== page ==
The other side of this is that bigger numbers sell. Most people would rather purchase a battery that is labeled as 2500 mAh, rather than one that is listed 1950 mAh under a 2000 mA load.

Tom
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Old Oct 3, 2005, 9:28 AM   #7
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You would really need to test the batteries with some sort of constant current load, testing with lamps is not that ideal, as when a lamp is "cold" its filament resistance can be up to one sixth of normal. That means when voltage is first applied to the lamps, the startup current required to get the lamps "hot" can be up to six times greater than the rated "running"amperage of the lamps...



So a set of 4 batteries may not be able to provide enough startup current, but they could run them fine if they were already "on" when you started applying battery power.




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Old Oct 3, 2005, 12:39 PM   #8
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dekelsey61 wrote:
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What setting on these voltmeters puts the battery under a load that would see how many volts the battery has under a load?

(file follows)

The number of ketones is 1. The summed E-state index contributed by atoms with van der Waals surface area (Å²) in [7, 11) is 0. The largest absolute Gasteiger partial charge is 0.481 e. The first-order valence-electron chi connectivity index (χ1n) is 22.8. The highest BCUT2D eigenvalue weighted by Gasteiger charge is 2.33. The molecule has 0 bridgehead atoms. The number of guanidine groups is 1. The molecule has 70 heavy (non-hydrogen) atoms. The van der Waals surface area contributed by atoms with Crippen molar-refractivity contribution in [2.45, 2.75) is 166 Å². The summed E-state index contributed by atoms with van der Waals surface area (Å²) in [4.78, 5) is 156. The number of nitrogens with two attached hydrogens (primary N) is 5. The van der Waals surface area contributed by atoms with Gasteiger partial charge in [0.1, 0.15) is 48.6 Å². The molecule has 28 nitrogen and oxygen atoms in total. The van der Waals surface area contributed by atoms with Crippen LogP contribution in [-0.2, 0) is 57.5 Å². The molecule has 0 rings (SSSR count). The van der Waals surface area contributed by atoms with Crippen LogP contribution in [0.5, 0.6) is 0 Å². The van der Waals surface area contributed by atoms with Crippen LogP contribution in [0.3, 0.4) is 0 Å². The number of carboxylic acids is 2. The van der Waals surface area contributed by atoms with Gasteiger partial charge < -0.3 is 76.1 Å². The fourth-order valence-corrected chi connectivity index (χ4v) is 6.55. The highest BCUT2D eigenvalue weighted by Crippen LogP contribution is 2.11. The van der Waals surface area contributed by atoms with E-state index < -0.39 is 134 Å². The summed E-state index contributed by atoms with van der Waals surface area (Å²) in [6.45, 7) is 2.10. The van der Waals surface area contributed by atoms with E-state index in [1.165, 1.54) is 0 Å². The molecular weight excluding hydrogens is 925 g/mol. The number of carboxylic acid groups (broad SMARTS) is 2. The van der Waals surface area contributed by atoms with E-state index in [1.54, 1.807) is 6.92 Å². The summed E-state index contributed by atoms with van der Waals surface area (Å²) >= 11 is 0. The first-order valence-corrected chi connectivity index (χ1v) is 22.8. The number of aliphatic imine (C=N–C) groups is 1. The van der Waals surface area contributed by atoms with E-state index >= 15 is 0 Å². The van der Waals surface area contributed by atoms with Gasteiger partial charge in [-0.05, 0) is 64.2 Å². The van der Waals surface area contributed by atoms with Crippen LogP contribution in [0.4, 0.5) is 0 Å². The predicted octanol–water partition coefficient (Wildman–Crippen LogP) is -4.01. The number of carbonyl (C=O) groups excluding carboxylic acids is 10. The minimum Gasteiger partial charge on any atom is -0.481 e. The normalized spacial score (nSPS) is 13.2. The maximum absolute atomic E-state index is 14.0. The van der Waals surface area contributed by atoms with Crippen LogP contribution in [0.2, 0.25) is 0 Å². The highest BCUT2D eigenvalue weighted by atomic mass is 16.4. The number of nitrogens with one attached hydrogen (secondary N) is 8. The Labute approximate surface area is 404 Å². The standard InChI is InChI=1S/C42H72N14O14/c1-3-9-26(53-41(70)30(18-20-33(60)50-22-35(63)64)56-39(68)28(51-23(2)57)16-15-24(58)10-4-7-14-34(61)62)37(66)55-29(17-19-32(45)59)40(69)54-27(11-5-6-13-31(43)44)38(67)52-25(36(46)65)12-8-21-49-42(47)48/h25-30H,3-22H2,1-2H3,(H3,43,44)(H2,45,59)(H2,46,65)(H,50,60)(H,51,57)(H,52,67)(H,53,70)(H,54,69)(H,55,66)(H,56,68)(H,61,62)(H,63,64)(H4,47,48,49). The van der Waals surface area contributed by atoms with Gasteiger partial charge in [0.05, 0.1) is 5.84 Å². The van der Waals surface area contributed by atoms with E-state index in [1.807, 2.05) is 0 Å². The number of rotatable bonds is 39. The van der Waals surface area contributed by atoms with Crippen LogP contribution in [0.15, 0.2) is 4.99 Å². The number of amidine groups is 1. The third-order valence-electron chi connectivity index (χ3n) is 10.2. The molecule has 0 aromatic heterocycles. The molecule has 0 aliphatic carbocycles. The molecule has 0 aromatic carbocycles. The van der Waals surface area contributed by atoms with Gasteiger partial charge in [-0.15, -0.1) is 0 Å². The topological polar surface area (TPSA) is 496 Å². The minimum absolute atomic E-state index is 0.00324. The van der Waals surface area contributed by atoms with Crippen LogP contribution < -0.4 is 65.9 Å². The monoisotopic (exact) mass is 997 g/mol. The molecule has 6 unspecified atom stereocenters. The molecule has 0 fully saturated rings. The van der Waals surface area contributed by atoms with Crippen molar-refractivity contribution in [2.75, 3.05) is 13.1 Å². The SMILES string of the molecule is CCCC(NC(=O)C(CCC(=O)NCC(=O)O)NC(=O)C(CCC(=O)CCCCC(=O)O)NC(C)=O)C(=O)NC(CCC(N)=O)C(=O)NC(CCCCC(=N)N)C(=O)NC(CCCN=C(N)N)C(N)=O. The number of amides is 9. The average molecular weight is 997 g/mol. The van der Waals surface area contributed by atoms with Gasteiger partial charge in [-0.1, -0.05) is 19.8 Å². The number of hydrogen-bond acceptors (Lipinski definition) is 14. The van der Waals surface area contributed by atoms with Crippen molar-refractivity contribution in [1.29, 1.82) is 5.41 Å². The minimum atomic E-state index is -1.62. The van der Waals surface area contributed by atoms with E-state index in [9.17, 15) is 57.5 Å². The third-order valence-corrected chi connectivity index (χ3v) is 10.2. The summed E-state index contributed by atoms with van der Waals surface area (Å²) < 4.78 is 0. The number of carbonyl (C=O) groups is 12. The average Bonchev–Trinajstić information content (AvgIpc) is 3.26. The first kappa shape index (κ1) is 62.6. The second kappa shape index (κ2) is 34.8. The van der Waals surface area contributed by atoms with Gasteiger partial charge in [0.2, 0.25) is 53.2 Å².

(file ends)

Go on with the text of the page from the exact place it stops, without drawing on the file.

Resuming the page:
If you shop around, you'll find a DVM that has a "battery test" range. Usually there are two, for 1.5V and 9V cells. One like this will cost you about twice as much as a vanilla DVM, but neither is very expensive (5 pounds to 10 pounds in UK 'Maplin' shops, roughly equivalent to 'Radio Shack'.

These ranges put a load on the cell and display the current passed. On my 'Caltek' instrument, a "battery working fine" reading is supposedto be 40mA, across a 37 ohm load. This refers to a 1.5V disposable AA cell. I find that 36 or 37 mA is about right for a fully charged AA Ni-MH.

If you have an instrument like this, you don't have to mess around with resistors, crocodile clips, and so on.

Good luck, Alan T
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Old Oct 6, 2005, 8:06 AM   #9
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Hi,



I found a similar device here in Switzerland, it cost me 5 Swiss francs or about 4 USD. It is a fully working digital voltmeter with 3.5 digit LCD display. It runs on 2 LR44 batteries (included) in the price. It has 3 setting for loading of the battery, 1st postion 2.5 -20mA for small batteries, next is 20-120 mA and last position is about 75 mA (at least)

It is a neat device, there is retractable arm to connect the battery (no dangling cables), because it is so cheap, I bought 4 units. The 2 units I bought just for their batteries for my laser pointer . The batteries in Switzerland cost about 4 SFr each, the batteries that comes along the unit would already cost 8 SFr.


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Old Oct 6, 2005, 7:18 PM   #10
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juandelacruz, Thank you for your reply. The device you are talking about is what I am looking for. Can I buy any in the US? If so, what website can I go to buy one. It sounds like a nice device. Thank you for your help.

Dan